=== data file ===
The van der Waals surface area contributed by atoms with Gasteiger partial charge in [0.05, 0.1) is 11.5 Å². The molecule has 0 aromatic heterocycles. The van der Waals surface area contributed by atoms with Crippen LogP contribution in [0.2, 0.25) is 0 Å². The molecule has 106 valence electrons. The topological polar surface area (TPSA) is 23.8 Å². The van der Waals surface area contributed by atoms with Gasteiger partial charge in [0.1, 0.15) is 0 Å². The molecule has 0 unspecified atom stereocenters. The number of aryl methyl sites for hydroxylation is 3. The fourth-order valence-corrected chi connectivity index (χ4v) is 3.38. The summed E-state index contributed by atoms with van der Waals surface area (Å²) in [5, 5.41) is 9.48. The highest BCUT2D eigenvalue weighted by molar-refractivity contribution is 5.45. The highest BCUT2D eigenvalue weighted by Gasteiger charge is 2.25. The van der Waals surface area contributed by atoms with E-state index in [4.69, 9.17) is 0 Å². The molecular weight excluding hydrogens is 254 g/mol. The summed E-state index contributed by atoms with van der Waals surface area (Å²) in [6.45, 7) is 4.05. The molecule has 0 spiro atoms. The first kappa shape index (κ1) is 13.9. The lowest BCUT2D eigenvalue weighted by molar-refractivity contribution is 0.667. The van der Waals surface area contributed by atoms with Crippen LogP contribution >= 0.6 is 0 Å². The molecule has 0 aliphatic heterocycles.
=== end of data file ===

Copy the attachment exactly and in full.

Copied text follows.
The van der Waals surface area contributed by atoms with Gasteiger partial charge in [0.05, 0.1) is 11.5 Å². The molecule has 0 aromatic heterocycles. The van der Waals surface area contributed by atoms with Crippen LogP contribution in [0.2, 0.25) is 0 Å². The molecule has 106 valence electrons. The topological polar surface area (TPSA) is 23.8 Å². The van der Waals surface area contributed by atoms with Gasteiger partial charge in [0.1, 0.15) is 0 Å². The molecule has 0 unspecified atom stereocenters. The number of aryl methyl sites for hydroxylation is 3. The fourth-order valence-corrected chi connectivity index (χ4v) is 3.38. The summed E-state index contributed by atoms with van der Waals surface area (Å²) in [5, 5.41) is 9.48. The highest BCUT2D eigenvalue weighted by molar-refractivity contribution is 5.45. The highest BCUT2D eigenvalue weighted by Gasteiger charge is 2.25. The van der Waals surface area contributed by atoms with E-state index in [4.69, 9.17) is 0 Å². The molecular weight excluding hydrogens is 254 g/mol. The summed E-state index contributed by atoms with van der Waals surface area (Å²) in [6.45, 7) is 4.05. The molecule has 0 spiro atoms. The first kappa shape index (κ1) is 13.9. The lowest BCUT2D eigenvalue weighted by molar-refractivity contribution is 0.667. The van der Waals surface area contributed by atoms with Crippen LogP contribution >= 0.6 is 0 Å². The molecule has 0 aliphatic heterocycles.